By Jeremy Hallock
By James Khubiar
By Observer Staff
By Kelly Dearmore
By Jim Schutze
By Rachel Watts
By Lauren Drewes Daniels
It was the best of times, it was the worst of times, it was the age of Cristal, it was the age of imaginary players, it was the epoch of money, cash and hoes, it was the epoch of reasonable doubt, it was the season of cashmere thoughts, it was the season of politics as usual, it was the spring of big pimping, it was the winter of so ghetto, we had everything before us, we had nothing before us, we were all going direct to MTV, we were all going direct the other way--in short, the period was so far like the present period that some of its wackest authorities insisted on its being received, for good or for evil, in the superlative degree of comparison only.
It's no lie. In the brash, cock-strut of hip-hop, Jay-Z, né Shawn Carter, is that most peculiar of personalities. He glided gilded out of Brooklyn in the mid-'90s. But the gold wasn't just looped around his neck or running 'round his fingers. It was on the page. With his 1996 debut, Jay-Z served one-line aces like Pete Sampras, and in the few cases when a line didn't score a winner, he came to the net to hammer a verbal volley that left his mouth and flew by your head. All you could do was watch him school your ass. He packed more rhymes in a sentence than Dr. Suess. Only his green ham and eggs were street beats with teeth, verbal flourishes that were downright Dickensian. You can't knock his hustle.
No hyperbole here. Trouble was, verbal sophistication only tickled critics. Radio wanted something with a more accessible savoir fare. So Jay-Z pulled a David Copperfield. Personal experience became his palette, and he delivered it in language that everybody could easily understand. He toned down the angular scheming for some straight-up misdemeaning. The rhymes became a tad less ornate as the beats became more bumping. And when he married his street hassle with a snippet from the musical Annie, he finally found his recipe for success. "Hard Knock Life (Ghetto Anthem)" was criminal-minded vernacular with a Broadway production's appeal. And once it dominated airwaves, Jay-Z wanted to repeat its omnipotence. Again and again and again.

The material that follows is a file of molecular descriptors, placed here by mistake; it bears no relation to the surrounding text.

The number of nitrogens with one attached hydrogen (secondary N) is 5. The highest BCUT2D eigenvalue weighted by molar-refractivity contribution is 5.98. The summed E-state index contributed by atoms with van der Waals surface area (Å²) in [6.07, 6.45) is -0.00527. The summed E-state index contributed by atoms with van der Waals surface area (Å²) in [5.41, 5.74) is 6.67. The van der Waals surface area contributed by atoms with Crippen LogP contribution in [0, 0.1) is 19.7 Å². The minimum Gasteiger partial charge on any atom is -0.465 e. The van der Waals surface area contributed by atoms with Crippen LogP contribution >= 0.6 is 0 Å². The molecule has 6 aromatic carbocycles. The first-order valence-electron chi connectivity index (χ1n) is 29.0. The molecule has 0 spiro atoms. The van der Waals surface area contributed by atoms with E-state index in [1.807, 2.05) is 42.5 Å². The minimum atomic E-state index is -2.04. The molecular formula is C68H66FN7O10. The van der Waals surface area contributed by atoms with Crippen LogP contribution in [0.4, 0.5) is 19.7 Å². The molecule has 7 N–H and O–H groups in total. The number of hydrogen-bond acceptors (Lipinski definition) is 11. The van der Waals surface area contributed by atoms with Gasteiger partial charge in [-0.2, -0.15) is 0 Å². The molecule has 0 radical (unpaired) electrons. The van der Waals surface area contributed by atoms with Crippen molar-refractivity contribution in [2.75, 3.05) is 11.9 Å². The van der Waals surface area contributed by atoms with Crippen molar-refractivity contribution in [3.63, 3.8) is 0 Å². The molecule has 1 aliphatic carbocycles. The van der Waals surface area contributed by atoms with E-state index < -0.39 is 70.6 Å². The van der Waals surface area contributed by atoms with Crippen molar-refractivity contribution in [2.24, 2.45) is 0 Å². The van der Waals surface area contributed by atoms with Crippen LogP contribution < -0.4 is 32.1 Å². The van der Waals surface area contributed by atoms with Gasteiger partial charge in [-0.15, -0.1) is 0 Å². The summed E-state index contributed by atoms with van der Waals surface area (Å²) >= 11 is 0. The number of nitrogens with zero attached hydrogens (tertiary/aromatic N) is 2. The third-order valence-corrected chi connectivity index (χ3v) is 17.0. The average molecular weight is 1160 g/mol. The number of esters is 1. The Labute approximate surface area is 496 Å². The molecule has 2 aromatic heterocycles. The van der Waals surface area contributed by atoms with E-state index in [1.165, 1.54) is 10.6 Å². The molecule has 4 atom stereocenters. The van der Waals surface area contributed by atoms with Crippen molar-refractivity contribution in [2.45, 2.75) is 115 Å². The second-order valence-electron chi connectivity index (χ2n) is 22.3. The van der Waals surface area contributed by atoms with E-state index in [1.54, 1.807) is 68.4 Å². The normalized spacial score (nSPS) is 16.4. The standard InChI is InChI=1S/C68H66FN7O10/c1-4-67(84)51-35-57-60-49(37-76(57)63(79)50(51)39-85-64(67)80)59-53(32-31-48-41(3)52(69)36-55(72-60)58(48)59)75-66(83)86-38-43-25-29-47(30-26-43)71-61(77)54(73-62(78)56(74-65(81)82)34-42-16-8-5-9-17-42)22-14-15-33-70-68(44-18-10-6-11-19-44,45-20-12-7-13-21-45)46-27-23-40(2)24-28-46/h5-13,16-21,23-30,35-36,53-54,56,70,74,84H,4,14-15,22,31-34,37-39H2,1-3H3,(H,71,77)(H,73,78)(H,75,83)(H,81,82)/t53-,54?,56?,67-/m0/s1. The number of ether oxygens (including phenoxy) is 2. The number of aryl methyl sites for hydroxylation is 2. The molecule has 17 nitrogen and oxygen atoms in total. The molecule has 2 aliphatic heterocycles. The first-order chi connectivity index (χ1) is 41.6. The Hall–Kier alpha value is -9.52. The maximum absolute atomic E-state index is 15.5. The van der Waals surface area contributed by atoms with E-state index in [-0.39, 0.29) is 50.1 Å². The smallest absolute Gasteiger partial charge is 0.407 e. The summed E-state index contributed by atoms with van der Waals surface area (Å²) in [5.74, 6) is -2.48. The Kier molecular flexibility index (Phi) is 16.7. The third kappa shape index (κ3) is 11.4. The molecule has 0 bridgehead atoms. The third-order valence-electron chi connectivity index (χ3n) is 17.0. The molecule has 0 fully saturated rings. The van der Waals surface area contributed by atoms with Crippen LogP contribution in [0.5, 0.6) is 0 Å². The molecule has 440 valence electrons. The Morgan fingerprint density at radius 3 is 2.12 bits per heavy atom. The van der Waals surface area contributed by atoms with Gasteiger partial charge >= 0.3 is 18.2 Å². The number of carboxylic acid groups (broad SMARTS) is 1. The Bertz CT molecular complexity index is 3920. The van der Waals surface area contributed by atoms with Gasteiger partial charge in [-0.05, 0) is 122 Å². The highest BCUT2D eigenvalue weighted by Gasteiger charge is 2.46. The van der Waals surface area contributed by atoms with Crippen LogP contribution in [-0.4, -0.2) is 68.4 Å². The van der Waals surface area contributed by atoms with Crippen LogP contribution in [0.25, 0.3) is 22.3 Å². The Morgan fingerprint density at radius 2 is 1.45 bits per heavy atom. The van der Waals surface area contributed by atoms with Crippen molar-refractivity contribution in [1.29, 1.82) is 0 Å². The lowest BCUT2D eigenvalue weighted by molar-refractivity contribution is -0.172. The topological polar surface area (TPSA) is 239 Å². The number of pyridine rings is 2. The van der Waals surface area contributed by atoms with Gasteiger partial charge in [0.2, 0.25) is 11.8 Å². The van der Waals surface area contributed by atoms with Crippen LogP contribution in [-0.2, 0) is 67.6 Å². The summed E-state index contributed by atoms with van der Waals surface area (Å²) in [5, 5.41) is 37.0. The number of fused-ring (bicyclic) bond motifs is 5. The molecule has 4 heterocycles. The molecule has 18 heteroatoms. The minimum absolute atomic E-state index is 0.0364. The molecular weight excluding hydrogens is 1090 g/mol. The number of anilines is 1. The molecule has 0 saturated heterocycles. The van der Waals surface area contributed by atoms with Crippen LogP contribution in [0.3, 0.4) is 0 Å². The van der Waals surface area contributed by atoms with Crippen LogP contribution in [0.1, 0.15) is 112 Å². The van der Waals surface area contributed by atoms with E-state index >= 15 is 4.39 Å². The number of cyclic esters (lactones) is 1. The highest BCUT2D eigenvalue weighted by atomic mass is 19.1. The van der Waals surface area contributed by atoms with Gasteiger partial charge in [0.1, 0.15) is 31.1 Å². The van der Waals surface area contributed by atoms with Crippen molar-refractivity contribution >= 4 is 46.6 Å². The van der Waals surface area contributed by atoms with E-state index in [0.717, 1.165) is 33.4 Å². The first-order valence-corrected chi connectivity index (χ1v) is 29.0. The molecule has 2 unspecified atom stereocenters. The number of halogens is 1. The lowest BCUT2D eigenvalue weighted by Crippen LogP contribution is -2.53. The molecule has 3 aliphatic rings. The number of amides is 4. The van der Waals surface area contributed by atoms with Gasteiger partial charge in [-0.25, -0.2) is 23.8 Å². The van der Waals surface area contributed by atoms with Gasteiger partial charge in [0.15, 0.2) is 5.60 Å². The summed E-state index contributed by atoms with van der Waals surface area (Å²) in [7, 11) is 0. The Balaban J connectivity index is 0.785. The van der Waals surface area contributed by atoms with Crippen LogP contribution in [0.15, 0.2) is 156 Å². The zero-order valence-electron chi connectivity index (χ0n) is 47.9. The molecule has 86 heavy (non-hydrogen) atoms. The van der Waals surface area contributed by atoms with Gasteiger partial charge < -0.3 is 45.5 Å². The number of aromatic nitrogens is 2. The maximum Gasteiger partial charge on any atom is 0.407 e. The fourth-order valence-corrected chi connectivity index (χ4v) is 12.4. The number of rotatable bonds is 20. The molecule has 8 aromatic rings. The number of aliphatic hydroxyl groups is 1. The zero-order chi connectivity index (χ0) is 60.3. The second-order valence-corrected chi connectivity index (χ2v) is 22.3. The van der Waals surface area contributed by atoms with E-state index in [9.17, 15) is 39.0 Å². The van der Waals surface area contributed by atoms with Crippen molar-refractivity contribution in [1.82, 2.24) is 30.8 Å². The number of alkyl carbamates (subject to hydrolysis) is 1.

Thus far, he's been able to do just that. He cranks out hit singles and albums as steadily as Jimmy Dean makes sausage. And he's not stopping there. Like any number of hip-hop entrepreneurs, Jay-Z's got a label, a clothing line and yet another new album on the racks. The Blueprint--with the white hot "IZZO (H.O.V.A.)" and what may be Eminem's most audaciously loquacious delivery on his guest spot of "Renegade"--shows Jay-Z is angling to retain his reign. The rest of his crew hasn't connected with the same success, but Jay-Z, by sheer charisma alone, has taken Roc-a-fella out of the bleak house and into the big time. But you have to wonder how long he can keep it going.